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End of excellence?

Pauline McLean | 14:49 UK time, Wednesday, 2 February 2011

Ironic that on the very week Celtic Connections ends to critical acclaim and a million pounds of tickets sold, the National Centre for Excellence in Traditional Music in Plockton is earmarked for closure.

Clumsy title for an extraordinary facility which over the past 10 years has produced a steady flow of musicians who've gone on to perform, teach or simply promote traditional music around the world.

Director Dougie Pincock said on BBC Radio's Good Morning Scotland that like any arts organisation, he expected budget cuts, but the notion of closing the whole centre has taken him, and the traditional music community, by surprise.

Of course Highland Council, like all councils, faces some tough decisions this year.

And arts projects remain the soft option.

The task for the wider community is to flag up how vital such resources are and that's where a community of noisy outspoken musicians comes in handy.

The first of several protests is pencilled for Glasgow's George Square on Saturday.

Others will follow.

There's also an online petition. Don't expect them to go quietly.

Comments

  • Comment number 1.

    I suppose that in these straightened times, it must be the greatest good for the greatest number and personally I would support the closure of anything like this, catering as it does for a very small minority. If any such niche organisation cannot finance itself from its' supporters, it should be allowed to quietly expire.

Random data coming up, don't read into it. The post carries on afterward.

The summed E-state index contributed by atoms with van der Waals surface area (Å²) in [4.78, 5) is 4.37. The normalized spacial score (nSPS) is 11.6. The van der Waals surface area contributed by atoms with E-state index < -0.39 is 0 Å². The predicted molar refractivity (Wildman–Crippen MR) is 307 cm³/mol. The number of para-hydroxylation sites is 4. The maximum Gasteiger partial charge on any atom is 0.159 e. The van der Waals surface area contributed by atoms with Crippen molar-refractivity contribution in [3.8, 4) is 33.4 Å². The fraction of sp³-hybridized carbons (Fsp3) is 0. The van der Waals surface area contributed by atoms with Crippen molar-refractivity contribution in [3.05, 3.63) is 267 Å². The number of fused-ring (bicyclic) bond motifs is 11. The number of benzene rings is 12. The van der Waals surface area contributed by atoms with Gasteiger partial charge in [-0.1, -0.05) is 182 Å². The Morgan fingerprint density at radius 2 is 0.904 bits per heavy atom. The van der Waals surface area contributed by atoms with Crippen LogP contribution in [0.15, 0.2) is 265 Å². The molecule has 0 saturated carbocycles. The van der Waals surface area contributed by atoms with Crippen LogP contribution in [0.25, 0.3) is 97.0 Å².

Also, I find the juxtaposition with Celtic Connections a bit disingenuous as most of it's output seems quite contemporary.

  • Comment number 2.

    I suspect this completely unacceptable cut has been included as a lightening rod to attract criticism and deflect this away from other proposals to cut the budget for classroom assistants, etc, across the Highlands.
    I'm sure we will see nationwide dissent over this proposal, allowing the council's Lib Dem leadership to "save" the facility while the remainder of the cuts are quietly passed.
    See those cuddly and inoffensive Lib Dems who would never have said boo to a goose in the past, looks like they have been away on a political savvy course or two.

  • Comment number 3.

    GBC wrote
    "Also, I find the juxtaposition with Celtic Connections a bit disingenuous as most of it's output seems quite contemporary."

    If you had looked at the programme or indeed been to any of the gigs You would find that lots of the acts performing at Celtic connections are in fact past pupils and tutors from the school.

    It always suprises me how people have little idea or indeed understanding of the richness and heritage of their own culture and how they really don't care if it is allowed quietly expire.

  • Comment number 4.

    As a former pupil of the "mainstream" school where the music school pupils also attended, I witnessed first hand the drive and dedication of these stalwarts of traditional music, some of whom had relocated from all corners of Scotland to pursue their passion for music and celebrate their heritage.
    I find it insulting that GBC would support the closure of such a valuable resource and dismiss it as an insignificance, stating it benefits only a "small minority". As Jaynieboy rightly mentioned, on the Celtic Connections programme you will find countless ex-pupils of the music school heading up sold-out shows, so that statement was really a juxtaposition it itself.
    And one thing I can guarantee - if there to be any expiration, it won't be quiet.

  • Comment number 5.

    A small minority? GBC should take at look that the online petition (http://www.gopetition.com)begun on February 1 which a few moments ago boasted 6999 signatures. As janjansatnav's message illustates, it is not only music students who benefit from their specialist education.

 

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